The Gratitudes

So, the next phase of the positivity path I’m on is “Three Gratitudes.”  Yes, I am aware that “Gratitudes” is not actually a word.  However, it seems like a fine time to make it one since it sounds like “Beatitudes,” which comprise the Sermon on the Mount, one of the loveliest, most poetic and grace-filled passages in the Bible.  And, “beatitude” means “supreme blessedness.”

More and more, social scientists like Barbara Fredrickson and Sonia Lyubormirski are publishing research that, to paraphrase wildly, seems to support the idea that gratitude is the prerequisite for blessedness.  Let that sink in for just a minute – that may be a keeper:  Gratitude is the prerequisite for blessedness.Image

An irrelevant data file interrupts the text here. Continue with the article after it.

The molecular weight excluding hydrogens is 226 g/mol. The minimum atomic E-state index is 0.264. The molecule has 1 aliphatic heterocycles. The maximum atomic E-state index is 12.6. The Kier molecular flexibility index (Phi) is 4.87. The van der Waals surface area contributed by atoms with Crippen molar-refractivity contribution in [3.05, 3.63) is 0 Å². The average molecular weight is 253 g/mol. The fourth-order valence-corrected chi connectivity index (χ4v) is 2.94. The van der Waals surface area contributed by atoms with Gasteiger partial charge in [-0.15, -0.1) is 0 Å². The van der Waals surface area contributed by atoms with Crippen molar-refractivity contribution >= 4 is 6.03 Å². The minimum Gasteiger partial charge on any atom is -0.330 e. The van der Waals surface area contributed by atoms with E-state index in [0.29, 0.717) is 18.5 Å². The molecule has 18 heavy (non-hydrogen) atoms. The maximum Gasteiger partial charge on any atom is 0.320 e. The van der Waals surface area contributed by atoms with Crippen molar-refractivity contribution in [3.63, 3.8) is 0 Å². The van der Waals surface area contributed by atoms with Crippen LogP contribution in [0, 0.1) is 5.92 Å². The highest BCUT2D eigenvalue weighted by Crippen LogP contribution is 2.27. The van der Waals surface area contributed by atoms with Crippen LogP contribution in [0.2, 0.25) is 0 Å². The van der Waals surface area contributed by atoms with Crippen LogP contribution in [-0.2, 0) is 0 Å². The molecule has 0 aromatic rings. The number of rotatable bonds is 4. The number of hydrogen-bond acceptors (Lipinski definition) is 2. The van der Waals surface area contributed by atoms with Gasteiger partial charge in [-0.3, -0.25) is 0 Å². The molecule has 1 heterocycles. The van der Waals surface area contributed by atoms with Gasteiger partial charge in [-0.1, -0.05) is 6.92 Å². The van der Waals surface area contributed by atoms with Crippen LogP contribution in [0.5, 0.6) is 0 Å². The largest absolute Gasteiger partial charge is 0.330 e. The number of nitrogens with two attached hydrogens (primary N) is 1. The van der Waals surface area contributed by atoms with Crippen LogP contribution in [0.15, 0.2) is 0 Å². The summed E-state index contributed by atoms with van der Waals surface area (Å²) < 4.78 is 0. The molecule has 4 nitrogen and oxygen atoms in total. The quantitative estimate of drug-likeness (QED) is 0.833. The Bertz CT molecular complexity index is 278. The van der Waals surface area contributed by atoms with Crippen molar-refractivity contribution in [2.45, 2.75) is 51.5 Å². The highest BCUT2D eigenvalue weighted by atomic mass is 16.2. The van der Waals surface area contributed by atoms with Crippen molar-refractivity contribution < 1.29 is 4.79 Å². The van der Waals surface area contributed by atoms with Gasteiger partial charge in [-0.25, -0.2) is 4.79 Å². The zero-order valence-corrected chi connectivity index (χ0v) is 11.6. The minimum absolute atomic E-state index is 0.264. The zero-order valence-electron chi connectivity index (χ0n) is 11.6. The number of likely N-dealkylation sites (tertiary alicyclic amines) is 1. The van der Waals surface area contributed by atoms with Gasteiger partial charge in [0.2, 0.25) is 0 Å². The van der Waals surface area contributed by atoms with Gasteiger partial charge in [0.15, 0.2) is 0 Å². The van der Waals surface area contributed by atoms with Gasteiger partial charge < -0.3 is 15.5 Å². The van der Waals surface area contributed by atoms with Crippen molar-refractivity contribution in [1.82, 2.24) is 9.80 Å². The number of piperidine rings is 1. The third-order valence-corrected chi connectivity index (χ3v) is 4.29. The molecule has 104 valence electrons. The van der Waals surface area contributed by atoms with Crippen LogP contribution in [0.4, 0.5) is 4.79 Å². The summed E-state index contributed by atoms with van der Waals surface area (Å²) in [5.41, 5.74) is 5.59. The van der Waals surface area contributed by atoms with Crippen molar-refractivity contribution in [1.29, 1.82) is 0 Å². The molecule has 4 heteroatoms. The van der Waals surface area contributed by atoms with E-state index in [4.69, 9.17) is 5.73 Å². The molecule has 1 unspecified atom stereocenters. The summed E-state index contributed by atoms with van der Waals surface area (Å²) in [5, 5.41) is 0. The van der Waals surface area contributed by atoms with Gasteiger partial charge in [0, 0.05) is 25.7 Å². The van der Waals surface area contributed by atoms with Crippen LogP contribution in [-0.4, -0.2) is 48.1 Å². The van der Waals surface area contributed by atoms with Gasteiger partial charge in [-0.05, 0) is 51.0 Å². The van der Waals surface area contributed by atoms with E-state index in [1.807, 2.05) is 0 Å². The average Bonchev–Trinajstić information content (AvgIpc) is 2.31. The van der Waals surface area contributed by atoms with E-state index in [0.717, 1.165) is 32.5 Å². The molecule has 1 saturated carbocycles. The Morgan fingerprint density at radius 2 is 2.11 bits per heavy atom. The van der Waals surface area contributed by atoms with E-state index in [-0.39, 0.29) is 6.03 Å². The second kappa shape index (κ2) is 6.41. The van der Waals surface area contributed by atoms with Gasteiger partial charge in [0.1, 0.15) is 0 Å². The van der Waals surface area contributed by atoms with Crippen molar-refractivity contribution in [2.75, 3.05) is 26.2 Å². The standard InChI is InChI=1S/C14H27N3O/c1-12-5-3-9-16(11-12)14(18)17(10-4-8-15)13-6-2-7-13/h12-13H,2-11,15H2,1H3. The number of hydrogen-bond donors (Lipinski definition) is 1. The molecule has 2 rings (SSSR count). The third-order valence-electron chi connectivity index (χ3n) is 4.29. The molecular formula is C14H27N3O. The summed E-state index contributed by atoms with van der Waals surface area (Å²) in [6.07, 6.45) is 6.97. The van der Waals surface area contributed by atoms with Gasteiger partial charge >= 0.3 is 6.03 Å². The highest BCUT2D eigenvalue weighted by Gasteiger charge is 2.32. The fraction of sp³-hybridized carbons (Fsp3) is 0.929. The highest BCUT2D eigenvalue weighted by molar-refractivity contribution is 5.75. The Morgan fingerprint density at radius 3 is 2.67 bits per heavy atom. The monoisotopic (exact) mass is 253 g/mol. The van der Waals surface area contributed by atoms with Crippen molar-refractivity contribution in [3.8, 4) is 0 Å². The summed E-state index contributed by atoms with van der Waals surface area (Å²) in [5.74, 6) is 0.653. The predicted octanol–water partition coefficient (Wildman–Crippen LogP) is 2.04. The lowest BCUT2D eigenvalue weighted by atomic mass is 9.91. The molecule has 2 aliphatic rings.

The Mac dictionary app defines gratitude as “the quality of being thankful; readiness to show appreciation for and to return kindness.”  There’s also the concept of “radical forgiveness,” advanced by Colin Tipping and (to my limited understanding) Buddhism, which says we are most fulfilled when we learn to be thankful for and appreciative of everything that we experience, even the tragic.   I can tell you that I’ve tried acceptance-based forgiveness and I’ve got a couple of long standing and deep seated issues that ain’t budging, no matter how many times I tell myself, “It is what it is.”  And time alone doesn’t seem to be healing all wounds.  In fact (and in all honesty) I still find myself half hoping that time will wound all of the heels I’ve encountered.  So, it seems clear that there must be a better way than simply surviving the time that passes after we’ve been wounded and, more and more, I believe it may be marked with  a signpost that says “Gratitude.”